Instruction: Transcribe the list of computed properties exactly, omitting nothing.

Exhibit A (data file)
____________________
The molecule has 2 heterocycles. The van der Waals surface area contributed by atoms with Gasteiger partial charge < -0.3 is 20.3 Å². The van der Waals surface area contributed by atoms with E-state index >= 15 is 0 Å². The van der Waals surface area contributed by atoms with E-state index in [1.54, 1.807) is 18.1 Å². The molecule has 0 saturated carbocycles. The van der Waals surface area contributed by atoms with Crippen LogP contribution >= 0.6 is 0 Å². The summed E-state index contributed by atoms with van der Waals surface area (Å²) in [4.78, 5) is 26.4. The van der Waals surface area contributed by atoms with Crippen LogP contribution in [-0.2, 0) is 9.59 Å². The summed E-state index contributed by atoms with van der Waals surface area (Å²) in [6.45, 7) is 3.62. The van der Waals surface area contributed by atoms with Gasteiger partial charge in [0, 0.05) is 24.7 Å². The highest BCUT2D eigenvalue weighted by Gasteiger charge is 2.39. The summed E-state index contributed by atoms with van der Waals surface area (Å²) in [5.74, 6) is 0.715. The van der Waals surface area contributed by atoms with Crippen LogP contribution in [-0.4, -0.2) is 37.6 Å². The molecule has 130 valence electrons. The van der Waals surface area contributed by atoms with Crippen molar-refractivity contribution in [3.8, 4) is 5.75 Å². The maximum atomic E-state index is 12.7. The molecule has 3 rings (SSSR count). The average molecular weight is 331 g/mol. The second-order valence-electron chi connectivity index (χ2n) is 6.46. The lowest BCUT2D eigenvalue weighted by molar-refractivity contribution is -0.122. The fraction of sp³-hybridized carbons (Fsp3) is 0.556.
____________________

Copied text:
The molecule has 2 heterocycles. The van der Waals surface area contributed by atoms with Gasteiger partial charge < -0.3 is 20.3 Å². The van der Waals surface area contributed by atoms with E-state index >= 15 is 0 Å². The van der Waals surface area contributed by atoms with E-state index in [1.54, 1.807) is 18.1 Å². The molecule has 0 saturated carbocycles. The van der Waals surface area contributed by atoms with Crippen LogP contribution >= 0.6 is 0 Å². The summed E-state index contributed by atoms with van der Waals surface area (Å²) in [4.78, 5) is 26.4. The van der Waals surface area contributed by atoms with Crippen LogP contribution in [-0.2, 0) is 9.59 Å². The summed E-state index contributed by atoms with van der Waals surface area (Å²) in [6.45, 7) is 3.62. The van der Waals surface area contributed by atoms with Gasteiger partial charge in [0, 0.05) is 24.7 Å². The highest BCUT2D eigenvalue weighted by Gasteiger charge is 2.39. The summed E-state index contributed by atoms with van der Waals surface area (Å²) in [5.74, 6) is 0.715. The van der Waals surface area contributed by atoms with Crippen LogP contribution in [-0.4, -0.2) is 37.6 Å². The molecule has 130 valence electrons. The van der Waals surface area contributed by atoms with Crippen molar-refractivity contribution in [3.8, 4) is 5.75 Å². The maximum atomic E-state index is 12.7. The molecule has 3 rings (SSSR count). The average molecular weight is 331 g/mol. The second-order valence-electron chi connectivity index (χ2n) is 6.46. The lowest BCUT2D eigenvalue weighted by molar-refractivity contribution is -0.122. The fraction of sp³-hybridized carbons (Fsp3) is 0.556.